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Fracking – four things UN climate negotiators need to know

Fracking [Related Image]
Governments cannot frack with one hand and sign this agreement to tackle climate change with the other. under a Creative Commons Licence

UN climate negotiations began on 4 June and will continue until 15 June. The talks in Bonn, Germany prepare the ground for discussions by heads-of-state in Lima at the end of this year. They will focus on contributions to the Kyoto agreement and also a new agreement for post-2020 climate action, expected to be agreed in Paris in 2015.

‘Fracking’ is a process of extracting shale gas or coal-bed methane through a dangerous and highly polluting mining process. Communities around the world are resisting fracking and calling for just and sustainable alternatives such as community- owned renewable power.

Here are four things that UN climate negotiators need to know:

1. Fracking and climate change solutions are not compatible.

If governments are to take seriously the urgent challenge of climate change and to reduce emissions in line with science and equity, then fracking is not an option.

Burning more gas, from increasingly extreme sources like shale or coal bed methane, will prevent governments from meeting targets on emissions reduction. Shale gas and coal bed methane are not  the ‘bridging fuels’, that gas industry marketing departments are trying to convince us they are. Liquid ‘natural’ gas from fracking needs to be supercooled and liquefied for shipping and the energy needed for that, as well as all the potential leaks from fracking wells, makes the carbon footprint of fracking worse than coal.

As founder Bill McKibben says: ‘This is not a bridge; it’s just a rickety pier stretching further out into the fossil fuel lake’.

2. Strong commitments to action on climate change could prevent fracking.

Governments are meeting at the UN climate talks because they urgently need to agree equitable and just action to tackle climate change. The negotiators have set the target of November 2015 to make a legally binding agreement on climate change, including emissions reduction targets.

But fracking is a dirty fuel with a high carbon footprint so states cannot frack with one hand and sign this agreement to tackle climate change with the other. Many groups and individuals are willing to fight decisions that not only contribute to climate change but also infringe individual rights, such as the British government’s proposed bill to change trespass laws to allow fracking firms to drill under private land without the owner’s permission.

3. Fracking distracts us from real solutions to climate change.

Fracking is a dirty distraction from what our governments should really be supporting: local communities finding sustainable solutions to their energy needs.

When politicians support fracking they are supporting ‘business as usual’ for the big oil and gas companies. Instead governments should fund energy projects that can be locally owned and maintained.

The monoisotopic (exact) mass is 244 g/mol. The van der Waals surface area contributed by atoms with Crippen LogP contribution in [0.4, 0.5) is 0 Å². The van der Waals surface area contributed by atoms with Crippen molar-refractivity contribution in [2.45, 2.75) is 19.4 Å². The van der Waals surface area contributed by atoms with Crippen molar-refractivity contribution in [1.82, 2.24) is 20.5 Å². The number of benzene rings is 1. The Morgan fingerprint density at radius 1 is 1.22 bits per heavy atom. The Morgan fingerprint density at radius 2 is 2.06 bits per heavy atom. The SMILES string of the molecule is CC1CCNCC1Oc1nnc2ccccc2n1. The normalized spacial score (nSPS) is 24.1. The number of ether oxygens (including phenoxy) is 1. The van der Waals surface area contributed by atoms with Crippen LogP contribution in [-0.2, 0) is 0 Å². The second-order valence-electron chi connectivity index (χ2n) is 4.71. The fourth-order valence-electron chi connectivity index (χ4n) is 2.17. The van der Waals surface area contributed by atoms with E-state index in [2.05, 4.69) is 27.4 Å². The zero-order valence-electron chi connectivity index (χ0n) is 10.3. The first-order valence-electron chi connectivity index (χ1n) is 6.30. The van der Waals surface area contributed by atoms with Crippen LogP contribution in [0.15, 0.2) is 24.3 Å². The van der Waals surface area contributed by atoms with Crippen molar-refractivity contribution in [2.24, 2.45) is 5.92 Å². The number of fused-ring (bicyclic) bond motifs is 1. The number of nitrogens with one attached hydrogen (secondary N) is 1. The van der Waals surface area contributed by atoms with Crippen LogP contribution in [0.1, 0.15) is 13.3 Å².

4. The disastrous economics of fracking are heightened by climate change.

The emissions reductions from all dirty fossil fuels that governments are urgently required to make in order to prevent runaway climate change means that 80 per cent of estimated fracking reserves will need to remain in the ground. This is known as the ‘unburnable carbon’.

As well as keeping coal in the ground, global temperatures will need to stay below a 1.5 degree rise. The International Energy Agency predicts that the exploitation of unburnable carbon from shale would put CO2 emissions on a ‘trajectory consistent with a temperature rise of more than 3.5 degrees in the long term’.

The legally binding climate agreement to replace Kyoto, expected in 2015, could block governments from being able to exploit shale gas and coal bed methane. Emissions from such extreme fossil fuels could be prevented under the emissions reduction targets of the agreement.

With so much to lose in this speculation game, it’s evident that gas companies will not easily give up on state contracts.. But every dollar that countries invest in fracking is a dollar not invested in renewable energy solutions. It is money wasted on infrastructure that, if governments are serious about a low carbon future, will soon be surplus to requirements.

Jamie Gorman works for Young Friends of the Earth. Follow the organization at the UN climate intersessionals in Bonn for further updates and analysis. Via Twitter, Facebook, our blog and Flickr.

Get the lowdown on fracking with New Internationalist’s Frack Files pdf.

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About the author

Jamie Gorman a New Internationalist contributor

Jamie Gorman is an Irish activist with Young Friends of the Earth and community worker with the Community Workers’ Co-operative. He gets angry about neoliberalism, colonialism, climate change and the charity and aid industry which profits from them. He is excited where people are democratising spaces, places and discourses; where communities are challenging oppression and prefiguring a sustainable, just and equal world.

Jamie blogs at Revolutionary Reflections.

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